Technology Requirement

In 2011, State School Superintendent Michael Flanagan asked all Michigan teacher preparation institutions to forward a copy of their technology plan, defined as the manner in which the teacher education program met the State’s 7th Professional Standard for Michigan Teachers. A copy of Spring Arbor’s plan submitted in July 2011 may be read here; the plan was authored by Prof. Reuben Rubio. Since then, the State has adopted the 2013 InTASC standards to govern educator preparation, where specific standards for technology preparation are more integrated but less obvious.

Technology Requirements For All SOE Students

While technology is interwoven through many parts of the teacher preparation curriculum, the primary course where the focus is technology is EDU 360, Integrating Technology in Teaching. EDU 360 (3 credit hours) is delivered in a hybrid format at the main campus. Students who register for EDU 360 will also be required to have five hours of structured field time in a K-12 classroom while enrolled in the course, so be prepared to do some school travel while taking the course.

Students in the course are assumed to have a basic level of computer proficiency, which must be demonstrated in one of two ways: by completing CPS150 or its equivalent with a C+ (2.67) or better, or by passing the Teacher Education Computer Proficiency Exam. There is no special time limit between the term in which a student completes this prerequisite and the term that EDU 360 is taken. Thus first or second year students can choose to “get this out of the way” as soon as they wish. CPS 150, Introduction to Computers, or an equivalent course in basic computer skills that covers the basic areas of operations and concepts, word processing, spreadsheet, presentation, web page creation, and digital media creation is what the School of Education recommends for teacher candidates to show that they have achieved this basic level of computer proficiency. For students who would enjoy satisfying this requirement with the addition of some programming experience, CPS 201, Foundations of Computing I, may also be taken. Both CPS 150 and CPS 201 meet the university’s math requirement for general education.

EDU 360 students should also meet all other requirements for taking 300-level EDU courses, as described in the undergraduate catalog.

Computer Proficiency Exam

There are a few students who may perceive that they have sufficient knowledge of basic computer skills that would make taking an introductory computing course redundant. Students who feel they have had exceptional computing experiences may take the computer proficiency exam to satisfy the EDU 360 prerequisite. Please note that the computer proficiency exam is only applicable for the EDU 360 prerequisite; it satisfies neither general education requirements or program requirements in the School of Arts & Sciences, Gainey School of Business, or School of Graduate & Professional Studies unless explicitly stated.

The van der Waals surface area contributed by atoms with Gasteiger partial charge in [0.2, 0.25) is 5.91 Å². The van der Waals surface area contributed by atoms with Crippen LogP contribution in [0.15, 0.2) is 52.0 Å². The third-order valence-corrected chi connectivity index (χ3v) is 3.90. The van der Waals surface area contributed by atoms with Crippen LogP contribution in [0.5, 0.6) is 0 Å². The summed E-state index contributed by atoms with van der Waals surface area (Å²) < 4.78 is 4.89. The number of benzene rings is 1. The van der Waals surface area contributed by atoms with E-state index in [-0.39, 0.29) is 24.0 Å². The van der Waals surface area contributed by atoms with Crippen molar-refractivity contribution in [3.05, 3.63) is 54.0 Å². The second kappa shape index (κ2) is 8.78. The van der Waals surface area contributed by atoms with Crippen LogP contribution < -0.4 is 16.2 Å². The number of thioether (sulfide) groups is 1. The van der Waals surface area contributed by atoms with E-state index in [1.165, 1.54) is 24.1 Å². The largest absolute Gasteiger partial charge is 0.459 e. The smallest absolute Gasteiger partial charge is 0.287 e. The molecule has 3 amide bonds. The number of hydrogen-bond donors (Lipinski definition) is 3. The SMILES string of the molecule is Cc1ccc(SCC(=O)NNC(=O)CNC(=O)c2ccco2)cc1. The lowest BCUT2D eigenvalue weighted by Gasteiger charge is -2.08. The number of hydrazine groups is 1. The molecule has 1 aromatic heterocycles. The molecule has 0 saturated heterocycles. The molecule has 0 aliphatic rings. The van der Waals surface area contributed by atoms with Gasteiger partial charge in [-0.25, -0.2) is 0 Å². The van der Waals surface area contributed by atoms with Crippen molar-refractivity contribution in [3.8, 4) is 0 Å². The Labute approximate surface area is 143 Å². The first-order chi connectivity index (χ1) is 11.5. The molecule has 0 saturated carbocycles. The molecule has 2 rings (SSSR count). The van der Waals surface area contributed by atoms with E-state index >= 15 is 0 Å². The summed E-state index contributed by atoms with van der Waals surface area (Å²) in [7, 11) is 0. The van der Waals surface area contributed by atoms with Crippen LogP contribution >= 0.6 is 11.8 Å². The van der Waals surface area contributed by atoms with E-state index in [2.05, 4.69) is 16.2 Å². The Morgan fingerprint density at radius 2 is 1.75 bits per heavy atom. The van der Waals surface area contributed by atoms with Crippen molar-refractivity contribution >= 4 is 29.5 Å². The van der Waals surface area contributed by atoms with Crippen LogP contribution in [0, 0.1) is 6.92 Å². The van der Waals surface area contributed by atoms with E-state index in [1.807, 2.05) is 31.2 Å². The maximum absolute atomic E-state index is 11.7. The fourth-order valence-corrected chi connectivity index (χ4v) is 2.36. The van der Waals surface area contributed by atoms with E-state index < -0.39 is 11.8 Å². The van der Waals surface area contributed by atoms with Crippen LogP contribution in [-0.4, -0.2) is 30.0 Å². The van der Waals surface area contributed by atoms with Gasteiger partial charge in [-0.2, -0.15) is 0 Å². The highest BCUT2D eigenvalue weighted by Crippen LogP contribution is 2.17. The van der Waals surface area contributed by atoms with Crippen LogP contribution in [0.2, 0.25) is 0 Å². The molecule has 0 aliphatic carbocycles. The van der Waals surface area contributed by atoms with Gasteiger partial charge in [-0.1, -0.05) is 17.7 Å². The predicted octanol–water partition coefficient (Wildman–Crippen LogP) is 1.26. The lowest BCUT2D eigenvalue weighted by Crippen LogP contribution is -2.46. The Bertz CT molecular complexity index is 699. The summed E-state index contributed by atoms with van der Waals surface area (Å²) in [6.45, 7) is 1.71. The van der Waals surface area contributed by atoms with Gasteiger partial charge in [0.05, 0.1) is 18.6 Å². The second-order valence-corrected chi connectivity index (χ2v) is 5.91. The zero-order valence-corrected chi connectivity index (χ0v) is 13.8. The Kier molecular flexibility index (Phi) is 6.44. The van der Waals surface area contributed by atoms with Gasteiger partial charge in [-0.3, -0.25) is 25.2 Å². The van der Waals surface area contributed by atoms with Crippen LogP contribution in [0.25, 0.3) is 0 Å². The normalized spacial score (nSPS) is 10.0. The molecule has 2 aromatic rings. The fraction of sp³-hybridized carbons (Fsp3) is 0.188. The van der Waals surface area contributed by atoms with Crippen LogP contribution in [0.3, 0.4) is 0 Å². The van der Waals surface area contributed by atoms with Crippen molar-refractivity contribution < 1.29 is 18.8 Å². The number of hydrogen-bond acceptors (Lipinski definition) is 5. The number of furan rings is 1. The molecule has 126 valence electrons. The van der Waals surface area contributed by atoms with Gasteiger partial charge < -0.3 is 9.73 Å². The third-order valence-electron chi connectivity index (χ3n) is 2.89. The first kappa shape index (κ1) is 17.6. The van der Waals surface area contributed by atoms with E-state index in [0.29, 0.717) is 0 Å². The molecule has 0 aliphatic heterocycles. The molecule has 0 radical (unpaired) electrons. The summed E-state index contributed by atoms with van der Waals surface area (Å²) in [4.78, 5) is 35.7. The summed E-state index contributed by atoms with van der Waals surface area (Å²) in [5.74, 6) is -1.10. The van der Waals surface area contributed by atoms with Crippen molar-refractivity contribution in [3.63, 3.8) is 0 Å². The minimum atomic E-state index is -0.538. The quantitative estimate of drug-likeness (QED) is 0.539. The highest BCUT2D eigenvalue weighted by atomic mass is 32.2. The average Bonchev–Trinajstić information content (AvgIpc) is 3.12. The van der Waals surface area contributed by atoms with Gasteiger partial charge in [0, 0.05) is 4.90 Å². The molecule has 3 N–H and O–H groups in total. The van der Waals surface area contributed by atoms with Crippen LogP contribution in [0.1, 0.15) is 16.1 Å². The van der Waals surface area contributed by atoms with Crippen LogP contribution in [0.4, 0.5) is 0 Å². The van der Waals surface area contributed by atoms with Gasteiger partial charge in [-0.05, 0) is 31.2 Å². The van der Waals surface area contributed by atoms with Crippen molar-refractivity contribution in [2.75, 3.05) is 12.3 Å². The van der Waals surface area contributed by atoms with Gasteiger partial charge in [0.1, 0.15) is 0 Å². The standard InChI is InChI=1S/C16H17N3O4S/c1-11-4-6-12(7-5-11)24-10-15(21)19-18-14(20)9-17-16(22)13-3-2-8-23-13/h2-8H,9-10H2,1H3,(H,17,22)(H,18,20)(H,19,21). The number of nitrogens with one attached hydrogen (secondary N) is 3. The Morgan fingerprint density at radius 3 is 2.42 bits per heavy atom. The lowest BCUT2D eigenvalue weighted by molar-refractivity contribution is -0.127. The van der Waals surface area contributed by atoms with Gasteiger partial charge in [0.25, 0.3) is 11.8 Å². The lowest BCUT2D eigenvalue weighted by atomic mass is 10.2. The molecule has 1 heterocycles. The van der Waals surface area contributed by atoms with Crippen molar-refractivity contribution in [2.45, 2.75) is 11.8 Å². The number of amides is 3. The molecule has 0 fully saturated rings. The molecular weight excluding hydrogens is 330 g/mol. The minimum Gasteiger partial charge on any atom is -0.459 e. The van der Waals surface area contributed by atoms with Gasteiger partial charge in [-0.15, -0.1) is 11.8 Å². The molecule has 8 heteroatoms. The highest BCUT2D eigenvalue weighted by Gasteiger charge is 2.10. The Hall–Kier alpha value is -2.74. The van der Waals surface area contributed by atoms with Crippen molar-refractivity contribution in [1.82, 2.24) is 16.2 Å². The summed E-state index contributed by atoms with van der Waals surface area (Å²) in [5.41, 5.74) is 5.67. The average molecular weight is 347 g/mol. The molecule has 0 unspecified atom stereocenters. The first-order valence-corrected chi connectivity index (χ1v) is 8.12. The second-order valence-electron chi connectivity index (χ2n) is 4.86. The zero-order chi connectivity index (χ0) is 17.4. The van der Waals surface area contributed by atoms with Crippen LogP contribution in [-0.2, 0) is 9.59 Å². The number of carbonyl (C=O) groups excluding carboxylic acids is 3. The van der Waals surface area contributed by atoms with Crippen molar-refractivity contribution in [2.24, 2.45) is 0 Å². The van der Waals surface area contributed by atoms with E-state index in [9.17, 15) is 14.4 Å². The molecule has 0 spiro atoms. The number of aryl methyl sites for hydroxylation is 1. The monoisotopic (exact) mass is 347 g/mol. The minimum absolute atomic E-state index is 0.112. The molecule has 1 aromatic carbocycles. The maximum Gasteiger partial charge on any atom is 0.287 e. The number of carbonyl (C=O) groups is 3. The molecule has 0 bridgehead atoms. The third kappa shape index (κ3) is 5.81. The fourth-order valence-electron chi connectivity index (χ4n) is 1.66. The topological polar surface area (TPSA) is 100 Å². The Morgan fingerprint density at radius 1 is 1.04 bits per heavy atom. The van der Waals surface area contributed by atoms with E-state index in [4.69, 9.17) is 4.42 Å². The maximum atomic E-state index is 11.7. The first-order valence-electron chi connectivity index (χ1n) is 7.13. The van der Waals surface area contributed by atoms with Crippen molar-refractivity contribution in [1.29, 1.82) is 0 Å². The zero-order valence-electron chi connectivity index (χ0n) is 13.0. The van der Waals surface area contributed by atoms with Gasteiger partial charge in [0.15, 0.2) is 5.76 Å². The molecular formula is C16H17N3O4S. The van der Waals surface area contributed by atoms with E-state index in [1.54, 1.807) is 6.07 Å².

The proficiency exam will consist of five sections: Basic Concepts, Word Processing, Spreadsheet, Presentation, and Web Pages with digital media. The entire exam will be administered through Blackboard. Any piece of software that is on the Spring Arbor network or any Web 2.0 site can be used to complete the exam. All of the exam submissions are “closed book” – they must be of original thought and work done without the aid of a tutor, a tutorial, looking up something, messaging someone, or help from any source other than the built-in help facility for the software being used. The student is fully responsible to correctly upload or link their original work so that it can be assessed without the need for communication from the professor grading the test, and to not divulge the contents of the exam to anyone else. If you do not believe you are capable of doing this, you may not be a good candidate to take the exam.

Each section is worth 20 points. In order to pass the exam, students must have an overall passing score of 75 points or 75%, plus a minimum score of 12 points or 60%, on any one section.  Here (opens in new tab/window) are examples of passing and failing scores.

Students are notified of the results via email, generally within about a week of the date the exam is administered. The Registrar’s office is notified of the student’s test results. Students who fail the exam will be asked to enroll in CPS 150 to satisfy the computer proficiency requirement. Students may be offered the chance to retake one section of the exam under very select circumstances.

The exam will be offered at least two times per academic year on the main campus; off-campus students should consult the SOE office at your site to schedule an exam. The cost to the student will be $60 per test attempt. The money will be used to cover costs of development and administration of the exam. To register for an exam, please come to the School of Education office at the main campus or your site during normal business hours. The fee must be paid 36 hours prior to the exam.

Students should consider the following questions to help determine whether they are ready to take the exam. Remember, this exam is meant to facilitate academic progress for undergraduate students who are “really good” at using technology. If you see yourself as “good,” “average,” or “below average” you are advised to enroll in CPS 150. Please note that the web page workshop that was offered in the past is no longer being offered starting in 2013-14.

Dates for 2018-19 (main campus)

The location for the Computer Proficiency Exam is room 19 in the Whiteman-Gibbs Science Center.

  1. Sat., Nov. 3, 2018; 9:00 a.m. – 12:00 p.m.
  2. Sat., Feb. 9, 2019; 9:00 a.m. – 12:00 p.m.

Off-campus students — contact your Teacher Education Student Advisor to schedule an exam